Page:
Noise-induced hearing loss (NIHL) and age-related hearing loss (AHL) are two major hearing impairments, and affected individuals often show compromised ability in processing fine temporal structures of sound. While most studies of NIHL and AHL focus on the peripheral defects, much less is known about accompanying alterations in the central auditory system. This proposal will explore the changes of synaptic transmission and the underlying cellular mechanisms following NIHL and AHL at the endbulb of Held synapses. These synapses are the first synaptic connection of the central auditory system and are well known to be important in fine temporal processing. Preliminary data shows that synaptic transmission at mouse endbulbs of Held is compromised with NIHL and AHL, likely due to impaired calcium homeostasis in the endbulb terminals.
The first aim of this proposal will test the hypothesis that elevation of calcium concentration at the presynaptic terminal underlines the aberrant synaptic release during sustained activity following NIHL. Synaptic transmission will be evaluated in both normal and NIHL mice utilizing manipulations that modify calcium buffering in the microdomain and nanodomains near the active zone. The source of the calcium elevation will be identified by assessing synaptic transmission while disrupting specific pathways including external calcium influx via voltage-gated calcium channels, Ca-calmodulin dependent calcium channel inactivation, and calcium induced calcium release from internal calcium stores via ryanodine receptors and IP3 receptors.
The second aim of this proposal will explore the functional impact of the changes in synaptic transmission following NIHL by examining the firing properties of postsynaptic bushy cells.
This aim will test the hypothesis that increase in asynchronous release in NIHL mice leads to decreased synaptic efficacy and compromised temporal precision. Particularly, the study will also explore manipulations that can acutely restore the normal firing properties of bushy cells in slice.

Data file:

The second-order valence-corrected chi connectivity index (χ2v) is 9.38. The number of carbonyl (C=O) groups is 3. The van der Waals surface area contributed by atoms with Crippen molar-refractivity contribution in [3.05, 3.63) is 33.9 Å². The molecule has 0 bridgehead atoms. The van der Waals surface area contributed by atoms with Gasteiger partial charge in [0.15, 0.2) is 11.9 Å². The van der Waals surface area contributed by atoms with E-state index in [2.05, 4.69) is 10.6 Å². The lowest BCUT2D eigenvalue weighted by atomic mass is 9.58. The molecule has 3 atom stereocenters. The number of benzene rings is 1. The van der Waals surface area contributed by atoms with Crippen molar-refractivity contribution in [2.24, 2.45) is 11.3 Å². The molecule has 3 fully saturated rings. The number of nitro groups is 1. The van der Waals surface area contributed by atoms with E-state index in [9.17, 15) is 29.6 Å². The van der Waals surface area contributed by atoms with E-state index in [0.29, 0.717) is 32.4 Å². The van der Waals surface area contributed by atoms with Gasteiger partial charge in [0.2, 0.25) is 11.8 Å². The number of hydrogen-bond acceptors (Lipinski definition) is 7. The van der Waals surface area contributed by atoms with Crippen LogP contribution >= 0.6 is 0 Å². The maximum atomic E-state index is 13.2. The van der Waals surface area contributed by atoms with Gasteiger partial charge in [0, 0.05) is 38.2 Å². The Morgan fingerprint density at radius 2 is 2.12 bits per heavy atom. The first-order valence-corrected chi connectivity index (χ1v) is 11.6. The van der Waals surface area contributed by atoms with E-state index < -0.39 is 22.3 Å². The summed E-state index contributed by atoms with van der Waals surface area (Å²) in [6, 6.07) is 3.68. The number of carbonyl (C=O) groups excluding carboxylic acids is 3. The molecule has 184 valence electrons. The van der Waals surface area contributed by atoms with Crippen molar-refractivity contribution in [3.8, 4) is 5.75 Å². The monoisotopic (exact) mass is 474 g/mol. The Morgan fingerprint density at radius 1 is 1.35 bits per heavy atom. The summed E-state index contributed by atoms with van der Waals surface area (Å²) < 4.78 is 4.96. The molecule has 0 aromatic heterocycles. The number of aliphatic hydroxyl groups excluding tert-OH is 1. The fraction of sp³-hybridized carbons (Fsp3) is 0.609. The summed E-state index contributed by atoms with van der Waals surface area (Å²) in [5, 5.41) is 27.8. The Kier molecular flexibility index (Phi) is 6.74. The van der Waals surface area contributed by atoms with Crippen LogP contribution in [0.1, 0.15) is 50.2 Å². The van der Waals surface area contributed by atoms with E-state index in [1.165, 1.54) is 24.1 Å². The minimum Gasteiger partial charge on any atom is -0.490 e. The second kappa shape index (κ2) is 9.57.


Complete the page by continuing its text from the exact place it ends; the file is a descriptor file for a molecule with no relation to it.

The third aim of this proposal will tst the hypothesis that impaired synaptic transmission at the endbulbs during AHL share the same impaired calcium homeostasis mechanisms as observed in NIHL. As in Aims 1 and 2, Aim 3 will examine the synaptic transmission and test the signaling pathways in aged mice with AHL. The long-term goal of this study is to identify the common cellular mechanisms that underlie synaptic modifications of the central auditory system following NIHL and AHL, and to identify manipulations that can acutely rescue normal synaptic function in a preclinical model. Ultimately, these studies could suggest approaches for future clinical treatments of NIHL and AHL.

Public Health Relevance

Noise-induced hearing loss (NIHL) and age-related hearing loss (AHL) are two major hearing impairments that affect quality of life in large populations. This proposal seeks to study the cellular mechanisms underlying NIHL and AHL in the central nervous system, and to identify manipulations that can acutely rescue neural function following NIHL and AHL. The outcome of this study will help understand how hearing loss shape the neural network of the central auditory system, and could suggest approaches for future clinical treatments of NIHL and AHL.

Agency
National Institute of Health (NIH)
Type
Small Research Grants (R03)
Project #
5R03DC013396-02
Application #
8677875
Study Section
Communication Disorders Review Committee (CDRC)
Program Officer
Cyr, Janet
Project Start
Project End
Budget Start
Budget End
Support Year
2
Fiscal Year
2014
Total Cost
Indirect Cost
Name
University of North Carolina Chapel Hill
Department
Otolaryngology
Type
Schools of Medicine
DUNS #
City
Chapel Hill
State
NC
Country
United States
Zip Code
27599